Valletta's original fortification plans exhibited at new museum

Video: Matthew Mirabelli

The original fortification plans of Valletta, drawn by 16th century architect Francesco Laparelli, have been loaned to Malta by the Cortona Museum in Tuscany to be exhibited for three months at a new museum opening for the public on Sunday.

The five plans, which date back to 1566, and which reflect Laparelli’s evolution of thought, will be housed at the Fortifications Interpretations Centre,  at the former examination centre on Biagio Steps in St Mark Street, Valletta.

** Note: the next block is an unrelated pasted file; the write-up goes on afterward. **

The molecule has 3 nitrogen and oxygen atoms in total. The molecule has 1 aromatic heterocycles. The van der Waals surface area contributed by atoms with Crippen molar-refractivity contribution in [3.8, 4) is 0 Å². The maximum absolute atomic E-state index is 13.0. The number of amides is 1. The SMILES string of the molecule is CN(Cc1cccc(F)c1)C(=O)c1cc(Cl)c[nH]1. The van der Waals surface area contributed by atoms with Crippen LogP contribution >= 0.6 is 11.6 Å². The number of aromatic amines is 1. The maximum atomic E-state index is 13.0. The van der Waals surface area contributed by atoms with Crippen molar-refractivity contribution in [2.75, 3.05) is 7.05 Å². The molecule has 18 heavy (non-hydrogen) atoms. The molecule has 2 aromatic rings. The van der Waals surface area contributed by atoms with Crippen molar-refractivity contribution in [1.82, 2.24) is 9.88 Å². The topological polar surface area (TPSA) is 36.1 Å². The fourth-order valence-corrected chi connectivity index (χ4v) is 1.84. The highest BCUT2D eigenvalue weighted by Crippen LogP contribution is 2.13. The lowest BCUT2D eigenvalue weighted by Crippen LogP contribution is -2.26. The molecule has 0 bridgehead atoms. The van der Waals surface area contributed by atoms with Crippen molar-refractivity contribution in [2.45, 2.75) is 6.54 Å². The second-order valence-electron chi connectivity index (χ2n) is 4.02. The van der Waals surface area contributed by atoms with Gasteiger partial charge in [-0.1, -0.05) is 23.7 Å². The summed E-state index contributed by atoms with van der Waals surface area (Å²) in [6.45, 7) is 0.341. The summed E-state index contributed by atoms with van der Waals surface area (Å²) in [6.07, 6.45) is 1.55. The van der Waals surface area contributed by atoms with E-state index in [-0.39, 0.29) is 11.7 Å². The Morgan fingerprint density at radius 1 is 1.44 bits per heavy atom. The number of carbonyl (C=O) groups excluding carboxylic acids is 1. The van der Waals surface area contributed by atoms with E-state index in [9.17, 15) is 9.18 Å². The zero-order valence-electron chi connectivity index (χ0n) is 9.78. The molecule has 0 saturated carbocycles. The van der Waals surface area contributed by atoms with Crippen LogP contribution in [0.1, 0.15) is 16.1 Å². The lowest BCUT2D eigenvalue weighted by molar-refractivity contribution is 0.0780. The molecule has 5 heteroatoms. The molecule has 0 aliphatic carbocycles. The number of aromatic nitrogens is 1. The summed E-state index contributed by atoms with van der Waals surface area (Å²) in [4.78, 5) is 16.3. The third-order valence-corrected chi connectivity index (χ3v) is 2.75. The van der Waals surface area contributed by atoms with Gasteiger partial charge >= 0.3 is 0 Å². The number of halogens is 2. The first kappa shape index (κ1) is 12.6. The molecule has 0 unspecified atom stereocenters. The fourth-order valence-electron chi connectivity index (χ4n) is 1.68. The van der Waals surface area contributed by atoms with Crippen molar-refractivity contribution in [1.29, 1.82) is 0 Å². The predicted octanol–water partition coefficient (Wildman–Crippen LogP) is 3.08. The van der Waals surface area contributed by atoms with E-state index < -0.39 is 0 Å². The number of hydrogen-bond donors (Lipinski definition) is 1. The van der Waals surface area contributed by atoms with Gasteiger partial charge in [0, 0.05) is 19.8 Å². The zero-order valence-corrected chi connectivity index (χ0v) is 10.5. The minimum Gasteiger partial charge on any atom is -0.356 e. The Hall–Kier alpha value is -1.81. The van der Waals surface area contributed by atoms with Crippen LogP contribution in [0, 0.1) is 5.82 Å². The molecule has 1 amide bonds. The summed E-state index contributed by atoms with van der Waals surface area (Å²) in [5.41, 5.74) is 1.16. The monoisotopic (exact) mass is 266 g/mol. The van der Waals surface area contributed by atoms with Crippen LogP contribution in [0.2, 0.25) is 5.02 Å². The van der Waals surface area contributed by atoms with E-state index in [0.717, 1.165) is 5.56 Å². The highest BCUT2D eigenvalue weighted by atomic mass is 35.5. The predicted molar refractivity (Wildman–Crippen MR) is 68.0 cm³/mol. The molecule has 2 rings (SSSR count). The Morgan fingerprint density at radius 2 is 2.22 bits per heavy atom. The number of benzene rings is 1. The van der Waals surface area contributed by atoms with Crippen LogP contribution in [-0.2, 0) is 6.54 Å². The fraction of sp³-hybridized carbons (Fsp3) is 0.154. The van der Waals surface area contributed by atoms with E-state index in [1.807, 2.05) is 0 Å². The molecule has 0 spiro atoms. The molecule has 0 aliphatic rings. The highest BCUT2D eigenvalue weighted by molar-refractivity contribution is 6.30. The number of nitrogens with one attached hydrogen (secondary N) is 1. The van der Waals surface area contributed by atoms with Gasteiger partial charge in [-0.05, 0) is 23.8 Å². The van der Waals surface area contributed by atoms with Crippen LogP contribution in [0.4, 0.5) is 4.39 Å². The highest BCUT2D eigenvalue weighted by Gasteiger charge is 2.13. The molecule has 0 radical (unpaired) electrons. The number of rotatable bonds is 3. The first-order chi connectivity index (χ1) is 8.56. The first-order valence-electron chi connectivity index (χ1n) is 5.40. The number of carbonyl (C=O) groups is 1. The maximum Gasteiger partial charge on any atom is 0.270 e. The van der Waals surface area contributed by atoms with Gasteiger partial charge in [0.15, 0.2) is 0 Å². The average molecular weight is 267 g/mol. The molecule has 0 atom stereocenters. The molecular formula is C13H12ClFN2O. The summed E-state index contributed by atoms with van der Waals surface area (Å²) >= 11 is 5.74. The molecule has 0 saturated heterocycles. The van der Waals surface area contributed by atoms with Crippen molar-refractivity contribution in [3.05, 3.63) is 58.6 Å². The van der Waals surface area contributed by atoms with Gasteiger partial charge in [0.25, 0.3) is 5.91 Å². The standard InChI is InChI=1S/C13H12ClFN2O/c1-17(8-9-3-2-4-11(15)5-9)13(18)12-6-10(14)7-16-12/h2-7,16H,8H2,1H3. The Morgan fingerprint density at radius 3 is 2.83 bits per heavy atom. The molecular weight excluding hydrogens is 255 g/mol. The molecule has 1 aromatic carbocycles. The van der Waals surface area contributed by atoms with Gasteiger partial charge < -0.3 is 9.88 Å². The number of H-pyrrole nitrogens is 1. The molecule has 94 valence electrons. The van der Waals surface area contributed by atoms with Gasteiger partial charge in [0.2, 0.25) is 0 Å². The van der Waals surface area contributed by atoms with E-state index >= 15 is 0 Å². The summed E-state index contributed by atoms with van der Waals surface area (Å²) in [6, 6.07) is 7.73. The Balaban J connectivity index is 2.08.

The centre is to be officially opened on Saturday and there will be an open day on Sunday. 

Research coordinator Stephen Spiteri that the centre was not a war museum but an expression of architecture, engineering and art.

It was mainly concentrated on the fortifications of the knights and the British but it also covered all fortifications in Malta which dated back to the bronze-age.

The centre includes interactive touch screens and accurate reproductions of the fortifications in Malta. It includes a children’s area and is fully accessible.

Resources Minister George Pullicino said that the project cost €1.7 million, 85 per cent of which came from EU funds.

Malta, he said, boasted 60 kilometres of fortifications and so far €36 million have been spent to restore six kilometres, including Mdina and Cittadella.

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